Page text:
Image: Jeffrey Fisher
Researchers have demonstrated a new process for rapidly fabricating complex three-dimensional nanostructures from a variety of materials, including metals. The technique uses nanoelectrospray to provide a continuous supply of liquid precursor, which can include metal ions that are converted to high-purity metal by a focused electron beam.
The new process generates structures — such as nanobridges — that would be impossible to make using gas-phase focused electron beam-induced deposition (FEBID) techniques, and allows fabrication at rates up to 5,000 times faster than with the gas-phase technique. And because it uses standard liquid solvents, the new process could take advantage of a broad range of precursor materials.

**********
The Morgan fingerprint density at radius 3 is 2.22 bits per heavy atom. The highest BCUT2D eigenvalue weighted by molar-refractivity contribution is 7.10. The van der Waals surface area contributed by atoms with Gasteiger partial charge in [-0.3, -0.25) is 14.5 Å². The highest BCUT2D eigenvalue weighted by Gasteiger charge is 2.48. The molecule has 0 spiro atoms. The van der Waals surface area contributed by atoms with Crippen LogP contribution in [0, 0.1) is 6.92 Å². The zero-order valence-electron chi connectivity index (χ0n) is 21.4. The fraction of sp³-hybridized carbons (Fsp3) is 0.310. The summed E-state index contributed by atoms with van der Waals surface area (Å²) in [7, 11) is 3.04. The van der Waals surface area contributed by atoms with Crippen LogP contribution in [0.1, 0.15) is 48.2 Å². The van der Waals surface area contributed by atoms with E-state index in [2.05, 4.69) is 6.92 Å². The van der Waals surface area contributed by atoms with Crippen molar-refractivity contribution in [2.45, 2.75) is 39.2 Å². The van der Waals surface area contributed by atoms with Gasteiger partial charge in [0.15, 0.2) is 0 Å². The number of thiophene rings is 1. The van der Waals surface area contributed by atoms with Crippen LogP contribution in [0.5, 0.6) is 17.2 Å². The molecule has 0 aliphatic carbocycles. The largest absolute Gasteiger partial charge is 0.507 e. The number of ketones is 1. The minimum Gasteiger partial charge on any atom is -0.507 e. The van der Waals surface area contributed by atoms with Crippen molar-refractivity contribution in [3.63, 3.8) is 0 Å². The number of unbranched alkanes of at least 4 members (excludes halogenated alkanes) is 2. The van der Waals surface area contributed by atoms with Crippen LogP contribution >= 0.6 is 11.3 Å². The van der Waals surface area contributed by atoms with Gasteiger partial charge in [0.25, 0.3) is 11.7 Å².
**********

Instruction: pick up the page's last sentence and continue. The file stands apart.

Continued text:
“By allowing us to grow structures much faster with a broad range of precursors, this technique really opens up a whole new direction for making a hierarchy of complex three-dimensional structures with nanoscale resolution at the rate that is demanded for manufacturing scalability,” said Andrei Fedorov, a professor in Georgia Tech’s George W. Woodruff School of Mechanical Engineering.
In the established FEBID process, an electron beam is used to write structures from molecules adsorbed onto a solid surface that provides support and nucleation sites. The precursors are introduced into the high-vacuum electron microscope chamber in gas phase. High-energy electrons in the beam interact with the substrate to produce the low-energy secondary electrons, which dissociate the adsorbed precursor molecules, resulting in deposition of solid material on the substrate surface.
Fedorov and his collaborators have accelerated the original gas-phase process by introducing electrically charged liquid-phase precursors directly into the high vacuum of the electron microscope chamber.
The research was supported by the U.S. Department of Energy’s Office of Science and reported in the journal Nano Letters.
— John Toon